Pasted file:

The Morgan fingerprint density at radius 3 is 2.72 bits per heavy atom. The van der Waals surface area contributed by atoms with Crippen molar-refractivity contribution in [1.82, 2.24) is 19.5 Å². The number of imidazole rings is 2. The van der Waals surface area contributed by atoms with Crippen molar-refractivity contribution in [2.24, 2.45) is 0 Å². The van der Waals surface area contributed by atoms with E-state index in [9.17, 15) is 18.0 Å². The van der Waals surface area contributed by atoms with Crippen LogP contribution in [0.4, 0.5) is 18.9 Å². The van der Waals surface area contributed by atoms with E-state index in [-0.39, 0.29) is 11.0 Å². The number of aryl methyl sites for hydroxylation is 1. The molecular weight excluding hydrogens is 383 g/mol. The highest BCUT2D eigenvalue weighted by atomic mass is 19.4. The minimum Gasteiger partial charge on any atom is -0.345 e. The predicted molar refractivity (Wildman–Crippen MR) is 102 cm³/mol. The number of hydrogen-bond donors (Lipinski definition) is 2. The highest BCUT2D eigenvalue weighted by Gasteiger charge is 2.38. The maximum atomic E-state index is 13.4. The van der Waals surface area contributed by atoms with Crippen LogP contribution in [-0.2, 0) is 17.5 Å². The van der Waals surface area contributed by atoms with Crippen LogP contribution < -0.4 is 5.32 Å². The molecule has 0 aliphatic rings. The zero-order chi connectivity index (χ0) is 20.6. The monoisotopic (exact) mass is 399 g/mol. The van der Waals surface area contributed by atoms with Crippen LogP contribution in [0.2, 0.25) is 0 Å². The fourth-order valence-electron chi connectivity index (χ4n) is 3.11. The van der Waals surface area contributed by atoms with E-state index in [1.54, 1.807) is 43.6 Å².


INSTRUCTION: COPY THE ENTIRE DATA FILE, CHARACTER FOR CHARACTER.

The Morgan fingerprint density at radius 3 is 2.72 bits per heavy atom. The van der Waals surface area contributed by atoms with Crippen molar-refractivity contribution in [1.82, 2.24) is 19.5 Å². The number of imidazole rings is 2. The van der Waals surface area contributed by atoms with Crippen molar-refractivity contribution in [2.24, 2.45) is 0 Å². The van der Waals surface area contributed by atoms with E-state index in [9.17, 15) is 18.0 Å². The van der Waals surface area contributed by atoms with Crippen LogP contribution in [0.4, 0.5) is 18.9 Å². The van der Waals surface area contributed by atoms with E-state index in [-0.39, 0.29) is 11.0 Å². The number of aryl methyl sites for hydroxylation is 1. The molecular weight excluding hydrogens is 383 g/mol. The highest BCUT2D eigenvalue weighted by atomic mass is 19.4. The minimum Gasteiger partial charge on any atom is -0.345 e. The predicted molar refractivity (Wildman–Crippen MR) is 102 cm³/mol. The number of hydrogen-bond donors (Lipinski definition) is 2. The highest BCUT2D eigenvalue weighted by Gasteiger charge is 2.38. The maximum atomic E-state index is 13.4. The van der Waals surface area contributed by atoms with Crippen LogP contribution in [-0.2, 0) is 17.5 Å². The van der Waals surface area contributed by atoms with Crippen LogP contribution < -0.4 is 5.32 Å². The molecule has 0 aliphatic rings. The zero-order chi connectivity index (χ0) is 20.6. The monoisotopic (exact) mass is 399 g/mol. The van der Waals surface area contributed by atoms with Crippen LogP contribution in [0.2, 0.25) is 0 Å². The fourth-order valence-electron chi connectivity index (χ4n) is 3.11. The van der Waals surface area contributed by atoms with E-state index in [1.54, 1.807) is 43.6 Å².